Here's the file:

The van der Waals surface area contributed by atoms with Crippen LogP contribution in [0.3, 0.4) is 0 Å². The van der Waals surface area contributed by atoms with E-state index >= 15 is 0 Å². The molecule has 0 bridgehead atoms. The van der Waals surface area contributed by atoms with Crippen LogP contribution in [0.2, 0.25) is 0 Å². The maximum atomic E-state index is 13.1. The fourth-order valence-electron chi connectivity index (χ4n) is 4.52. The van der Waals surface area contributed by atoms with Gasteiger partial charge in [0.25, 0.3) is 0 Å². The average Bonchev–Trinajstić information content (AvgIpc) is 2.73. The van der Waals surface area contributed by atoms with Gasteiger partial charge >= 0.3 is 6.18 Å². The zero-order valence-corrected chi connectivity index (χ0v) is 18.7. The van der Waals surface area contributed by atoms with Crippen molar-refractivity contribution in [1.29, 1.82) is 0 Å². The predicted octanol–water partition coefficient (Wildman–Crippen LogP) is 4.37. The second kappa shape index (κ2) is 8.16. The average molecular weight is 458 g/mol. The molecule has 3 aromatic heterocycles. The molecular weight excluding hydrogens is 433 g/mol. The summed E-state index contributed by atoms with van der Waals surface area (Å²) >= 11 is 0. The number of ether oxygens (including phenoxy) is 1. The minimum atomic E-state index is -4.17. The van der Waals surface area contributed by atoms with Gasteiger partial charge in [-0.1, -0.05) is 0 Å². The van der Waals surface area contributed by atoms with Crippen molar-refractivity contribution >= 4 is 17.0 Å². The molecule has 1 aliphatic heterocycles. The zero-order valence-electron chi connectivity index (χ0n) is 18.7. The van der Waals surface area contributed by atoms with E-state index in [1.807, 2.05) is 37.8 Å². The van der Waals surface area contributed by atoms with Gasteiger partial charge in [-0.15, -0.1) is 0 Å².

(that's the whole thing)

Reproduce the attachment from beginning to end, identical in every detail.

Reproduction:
The van der Waals surface area contributed by atoms with Crippen LogP contribution in [0.3, 0.4) is 0 Å². The van der Waals surface area contributed by atoms with E-state index >= 15 is 0 Å². The molecule has 0 bridgehead atoms. The van der Waals surface area contributed by atoms with Crippen LogP contribution in [0.2, 0.25) is 0 Å². The maximum atomic E-state index is 13.1. The fourth-order valence-electron chi connectivity index (χ4n) is 4.52. The van der Waals surface area contributed by atoms with Gasteiger partial charge in [0.25, 0.3) is 0 Å². The average Bonchev–Trinajstić information content (AvgIpc) is 2.73. The van der Waals surface area contributed by atoms with Gasteiger partial charge >= 0.3 is 6.18 Å². The zero-order valence-corrected chi connectivity index (χ0v) is 18.7. The van der Waals surface area contributed by atoms with Crippen molar-refractivity contribution in [1.29, 1.82) is 0 Å². The predicted octanol–water partition coefficient (Wildman–Crippen LogP) is 4.37. The second kappa shape index (κ2) is 8.16. The average molecular weight is 458 g/mol. The molecule has 3 aromatic heterocycles. The molecular weight excluding hydrogens is 433 g/mol. The summed E-state index contributed by atoms with van der Waals surface area (Å²) >= 11 is 0. The number of ether oxygens (including phenoxy) is 1. The minimum atomic E-state index is -4.17. The van der Waals surface area contributed by atoms with Gasteiger partial charge in [-0.1, -0.05) is 0 Å². The van der Waals surface area contributed by atoms with Crippen molar-refractivity contribution >= 4 is 17.0 Å². The molecule has 1 aliphatic heterocycles. The zero-order valence-electron chi connectivity index (χ0n) is 18.7. The van der Waals surface area contributed by atoms with E-state index in [1.807, 2.05) is 37.8 Å². The van der Waals surface area contributed by atoms with Gasteiger partial charge in [-0.15, -0.1) is 0 Å².